Barmore credits her high school coach, Robin Thompson, as a key to her high school success. Their scrimmages can sometimes be more intense than a varsity match.

“Whenever we play, I might beat her or she might beat me,” she said. “There’s always trash talking involved. The competitive level that we’re at is very intense. I would go out on the court every day and go at it with her in a very funny, casual way. I’ll miss that more than anything.”

Barmore won’t be alone at Endicott. Arduini also plans to attend the Massachusetts school. Arduini signed a letter of intent to play softball for the Gulls, a division III school with 14 consecutive conference titles. It came down to Endicott and Western New England.

“I visited Endicott four or five times over the past year, watched the softball team play, and met with the coaches,” she said. “Every time I went, I felt like I was where I was supposed to be. There was never second-guessing it. I just loved everything about the college.”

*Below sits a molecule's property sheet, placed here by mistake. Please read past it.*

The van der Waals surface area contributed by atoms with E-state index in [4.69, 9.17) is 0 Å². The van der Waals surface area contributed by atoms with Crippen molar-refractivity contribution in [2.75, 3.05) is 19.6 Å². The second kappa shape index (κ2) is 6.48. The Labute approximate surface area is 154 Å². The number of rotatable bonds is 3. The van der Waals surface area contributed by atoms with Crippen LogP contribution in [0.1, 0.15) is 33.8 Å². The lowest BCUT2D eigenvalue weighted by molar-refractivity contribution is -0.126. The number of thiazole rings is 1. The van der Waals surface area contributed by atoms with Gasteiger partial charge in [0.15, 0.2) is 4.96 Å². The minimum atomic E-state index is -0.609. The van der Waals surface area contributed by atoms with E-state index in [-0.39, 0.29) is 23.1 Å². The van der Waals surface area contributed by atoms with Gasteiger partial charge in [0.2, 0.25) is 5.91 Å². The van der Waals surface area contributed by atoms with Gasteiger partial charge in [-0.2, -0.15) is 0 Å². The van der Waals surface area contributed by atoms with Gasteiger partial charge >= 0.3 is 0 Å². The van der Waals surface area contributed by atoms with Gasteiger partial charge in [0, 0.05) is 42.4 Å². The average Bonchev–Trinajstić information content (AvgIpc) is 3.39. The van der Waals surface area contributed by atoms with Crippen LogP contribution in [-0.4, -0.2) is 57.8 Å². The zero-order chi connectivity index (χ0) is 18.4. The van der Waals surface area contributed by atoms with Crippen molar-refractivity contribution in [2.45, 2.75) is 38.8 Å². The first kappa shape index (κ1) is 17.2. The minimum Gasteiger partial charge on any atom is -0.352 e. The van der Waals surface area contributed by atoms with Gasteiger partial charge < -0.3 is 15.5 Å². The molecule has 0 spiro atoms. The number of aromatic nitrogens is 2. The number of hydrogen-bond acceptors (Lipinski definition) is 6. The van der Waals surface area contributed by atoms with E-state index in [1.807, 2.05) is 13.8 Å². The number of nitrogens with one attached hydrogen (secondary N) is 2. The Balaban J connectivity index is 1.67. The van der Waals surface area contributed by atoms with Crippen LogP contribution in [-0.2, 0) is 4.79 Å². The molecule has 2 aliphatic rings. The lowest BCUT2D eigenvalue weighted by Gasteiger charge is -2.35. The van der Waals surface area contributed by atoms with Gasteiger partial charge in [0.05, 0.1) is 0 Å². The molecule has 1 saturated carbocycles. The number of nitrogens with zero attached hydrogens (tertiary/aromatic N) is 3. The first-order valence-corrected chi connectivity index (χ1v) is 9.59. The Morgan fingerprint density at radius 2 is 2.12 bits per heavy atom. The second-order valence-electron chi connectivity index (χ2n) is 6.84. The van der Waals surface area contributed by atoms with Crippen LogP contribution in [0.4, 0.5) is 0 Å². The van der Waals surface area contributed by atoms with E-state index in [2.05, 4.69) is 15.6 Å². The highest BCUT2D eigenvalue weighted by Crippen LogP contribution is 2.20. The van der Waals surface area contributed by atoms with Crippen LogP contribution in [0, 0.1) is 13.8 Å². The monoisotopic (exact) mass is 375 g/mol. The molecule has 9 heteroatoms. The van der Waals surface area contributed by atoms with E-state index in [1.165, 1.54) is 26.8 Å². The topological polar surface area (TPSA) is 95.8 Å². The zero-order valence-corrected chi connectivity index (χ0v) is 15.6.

Arduini plans to major in psychology.

“I had a job working at the YMCA and loved working with kids,” she said. “So I’m hoping with a major in psychology, I can take that into working with kids and help them out at a younger age as they grow up.”

Arduini started playing tee ball when she was six years old, moving her way up to playing softball at Panthorn Park in Southington, and hasn’t taken a year off since. She is entering her fourth year as a varsity starter for the Knights softball team.

Arduini plays right field and middle infield, helping the Knights win back-to-back Class LL State Championships in the past two seasons with only one loss in their record.

“I’m going to miss my friends,” she said. “I’ve been playing with a lot of the girls on the team since we were eight or nine years old. It’s going to be really hard looking onto the field next year with new faces. I’m going to miss the girls the most.”

Luponio said that she was also looking at Endicott, and she almost followed Barmore and Arduini up there as well, if it weren’t for the recruitment from a college more north. Traveling all over New England to participate in tournaments led Luponio to her eventual recruitment to Plymouth State University, where she will continue her journey through the sport she has been playing for most of her life.